Are we over-interpreting? The "reference works that treat..." being "emended" could imply as little as:GakuseiDon wrote:One criticism by O'Neill is how Dr Carrier ends his article “Origen, Eusebius, and the Accidental Interpolation in Josephus, Jewish Antiquities 20.200”
To which Carrier responds:
- Carrier is a polemicist and this article shows it. And his final paragraphs where he pompously declares that all future discussion on the topic must now bow before his mighty findings are are hilarious as they are fatuous.
This was the pertinent passage at the end of Carrier's article that O'Neill was criticising. Carrier wrote:
- The closing joke is when O’Neil complains of my article’s closing section, concluding “his final paragraphs where he pompously declares that all future discussion on the topic must now bow before his mighty findings are are hilarious as they are fatuous.” This is quite funny. Because it proves O’Neil is an amateur. Many journals require us to write these statements. And indeed this was one such case: the article I submitted had no such section. The peer reviewers insisted that I write it. To oblige them, I did.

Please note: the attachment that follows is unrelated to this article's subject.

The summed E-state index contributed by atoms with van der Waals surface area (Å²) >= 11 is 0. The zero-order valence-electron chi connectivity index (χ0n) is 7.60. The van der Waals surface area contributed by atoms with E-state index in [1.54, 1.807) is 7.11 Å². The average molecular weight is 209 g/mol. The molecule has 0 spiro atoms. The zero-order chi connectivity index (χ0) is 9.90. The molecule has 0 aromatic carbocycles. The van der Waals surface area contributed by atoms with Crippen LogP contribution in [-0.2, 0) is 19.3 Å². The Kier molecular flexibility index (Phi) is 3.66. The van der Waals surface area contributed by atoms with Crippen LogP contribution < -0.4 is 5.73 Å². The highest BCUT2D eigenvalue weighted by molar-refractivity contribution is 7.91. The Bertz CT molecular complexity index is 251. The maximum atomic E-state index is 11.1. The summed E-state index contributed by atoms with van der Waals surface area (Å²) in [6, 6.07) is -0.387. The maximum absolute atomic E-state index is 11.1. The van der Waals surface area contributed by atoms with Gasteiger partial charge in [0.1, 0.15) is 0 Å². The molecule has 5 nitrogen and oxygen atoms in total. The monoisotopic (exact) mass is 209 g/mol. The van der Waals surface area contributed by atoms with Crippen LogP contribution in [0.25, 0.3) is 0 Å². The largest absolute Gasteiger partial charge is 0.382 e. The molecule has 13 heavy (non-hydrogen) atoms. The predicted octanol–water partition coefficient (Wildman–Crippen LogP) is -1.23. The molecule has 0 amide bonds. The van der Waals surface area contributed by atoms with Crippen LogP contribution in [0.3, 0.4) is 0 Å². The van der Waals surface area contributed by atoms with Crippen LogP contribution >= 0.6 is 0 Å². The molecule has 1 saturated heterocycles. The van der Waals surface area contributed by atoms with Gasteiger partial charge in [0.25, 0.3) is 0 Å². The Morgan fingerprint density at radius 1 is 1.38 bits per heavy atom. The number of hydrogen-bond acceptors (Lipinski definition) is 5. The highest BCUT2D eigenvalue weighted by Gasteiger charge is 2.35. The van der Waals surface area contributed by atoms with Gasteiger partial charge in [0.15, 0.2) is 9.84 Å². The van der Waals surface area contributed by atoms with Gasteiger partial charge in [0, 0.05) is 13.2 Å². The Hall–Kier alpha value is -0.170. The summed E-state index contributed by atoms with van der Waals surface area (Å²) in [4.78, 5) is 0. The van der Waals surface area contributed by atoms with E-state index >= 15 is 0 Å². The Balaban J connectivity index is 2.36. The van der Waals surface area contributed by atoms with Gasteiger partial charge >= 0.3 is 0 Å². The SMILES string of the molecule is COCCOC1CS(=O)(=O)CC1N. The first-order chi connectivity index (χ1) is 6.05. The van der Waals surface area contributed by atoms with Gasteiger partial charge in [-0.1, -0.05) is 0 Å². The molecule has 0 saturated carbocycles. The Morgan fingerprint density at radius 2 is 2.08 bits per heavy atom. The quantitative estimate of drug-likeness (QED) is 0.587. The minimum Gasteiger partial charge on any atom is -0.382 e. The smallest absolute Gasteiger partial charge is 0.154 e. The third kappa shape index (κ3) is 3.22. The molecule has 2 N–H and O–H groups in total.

Is Carrier's response reasonable? Are such statements framed that way required by peer-reviewers? In peer-reviewed articles, I've seen statements at the end summarizing the impact of the findings in the field, but "All reference works that treat 'James the brother of Jesus' MUST be emended to reflect this finding" (my highlighting) seems over-the-top. But is Carrier's impact statement above typical?
- The significance of this finding is manifold, but principally it removes this passage from the body of reliable evidence for the fate of Jesus’ family, the treatment of Christians in the first century, or Josephus’s attitude toward or knowledge of Christians. Likewise, future commentaries on the relevant texts of Origen and Josephus must take this finding into account, as must any treatments of the evidence for the historical Jesus. Most pressingly, all reference works that treat “James the brother of Jesus” must be emended to reflect this finding, particularly as this passage is the only evidence by which a date for this James’ death has been derived.
Scholarly texts that purport to provide in-depth coverage on the Ant. 20.200 reference need to footnote this article or reflect its information in its arguments.
(i.e., whether they ultimately agree or not -- which arguably is implied by responsible scholarship taking into account previously-published relevant research...)
Whether it could be worded better is a different question (... most things can be worded better). The question is:
Did Carrier demand that all future discussion "must now bow before his mighty findings"?